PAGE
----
Gross Domestic Product contracted at an annual rate of 3.4 per cent in the fourth quarter, the worst showing since 1991, Statistics Canada reported yesterday.
In the House of Commons, John McCallum, the Liberal finance critic, said the GDP figures showed the government was too slow in coming up with the $40-billion economic stimulus program that Finance Minister Jim Flaherty presented at the end of January.Yes, for the umpteenth time, hurry up and pass that stimulus package for me that should have been on its way months earlier, I'm begging you...
Prime Minister Stephen Harper responded that Canada is doing much better than other nations, and called on the opposition parties to speed passage of Mr. Flaherty's program.
“Our economy remains in a position of relative strength,” Mr. Harper said. “I would urge the opposition to focus on that and to pass the important measures we have to sustain this economy through these difficult times.”
That stimulus is pretty vital they say:
Mr. Desnoyers said he's optimistic the worst of the U.S. recession is over because of recent indicators that suggest the collapse of the housing market is finding a bottom, which would boost confidence and steady financial markets.In the meantime, look away! Look away! That's the upshot of Travers this morning, pointing out the distraction strategy that the PMO may be presently engaged in to shift attention away from the disturbing numbers confronting us all and to such pressing challenges as...Russia. Travers also gamefully lays out the recent dismal economic track record of the Conservative gang. A good part:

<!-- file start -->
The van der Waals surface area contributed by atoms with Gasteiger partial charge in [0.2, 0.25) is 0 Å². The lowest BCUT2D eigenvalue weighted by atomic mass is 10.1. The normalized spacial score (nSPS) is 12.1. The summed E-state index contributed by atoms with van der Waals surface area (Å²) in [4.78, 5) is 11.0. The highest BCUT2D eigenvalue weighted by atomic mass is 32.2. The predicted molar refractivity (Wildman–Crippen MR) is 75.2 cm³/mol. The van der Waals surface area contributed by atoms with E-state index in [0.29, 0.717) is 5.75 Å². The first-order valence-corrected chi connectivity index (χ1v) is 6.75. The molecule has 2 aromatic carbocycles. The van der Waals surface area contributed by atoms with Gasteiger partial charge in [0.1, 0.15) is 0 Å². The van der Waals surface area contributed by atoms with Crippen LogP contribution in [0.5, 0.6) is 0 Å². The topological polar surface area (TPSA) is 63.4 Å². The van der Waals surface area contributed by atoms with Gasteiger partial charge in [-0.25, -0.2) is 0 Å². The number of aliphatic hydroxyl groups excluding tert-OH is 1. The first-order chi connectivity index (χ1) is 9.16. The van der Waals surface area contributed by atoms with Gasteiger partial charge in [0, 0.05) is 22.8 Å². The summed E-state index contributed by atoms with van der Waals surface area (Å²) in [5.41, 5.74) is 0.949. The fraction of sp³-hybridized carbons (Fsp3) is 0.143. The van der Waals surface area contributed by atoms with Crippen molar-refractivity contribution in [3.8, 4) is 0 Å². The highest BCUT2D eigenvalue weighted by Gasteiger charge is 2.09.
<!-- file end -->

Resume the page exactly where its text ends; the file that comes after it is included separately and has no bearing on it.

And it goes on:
Still, until that happens, it's up to the Canadian government to get the economy going, he said. In the fourth quarter, public spending was the only source of growth, according to Statscan.
With Mr. Flaherty's stimulus program set to pass Parliament by the end of the month, there's much more on the way. The faster it's spent, the better the chances the recession will end quickly.
“For the first time in many years,” Mr. Desnoyers said, “we are counting on policy for the recovery.” (emphasis added)
Predicting prosperity during the fall campaign was wishful thinking; projecting surpluses with the global economy in chaos suggested a dangerous disconnect with reality.Reason for hope on a cold morning after all...:)
Along with forcing archconservatives to become practising socialists, that holy-smokes miscalculation stripped the emperor's clothes from Harper's economic reputation. Foolish as it is to predict any politician's future, it's hard to see how his fiscal performance will earn a third consecutive mandate.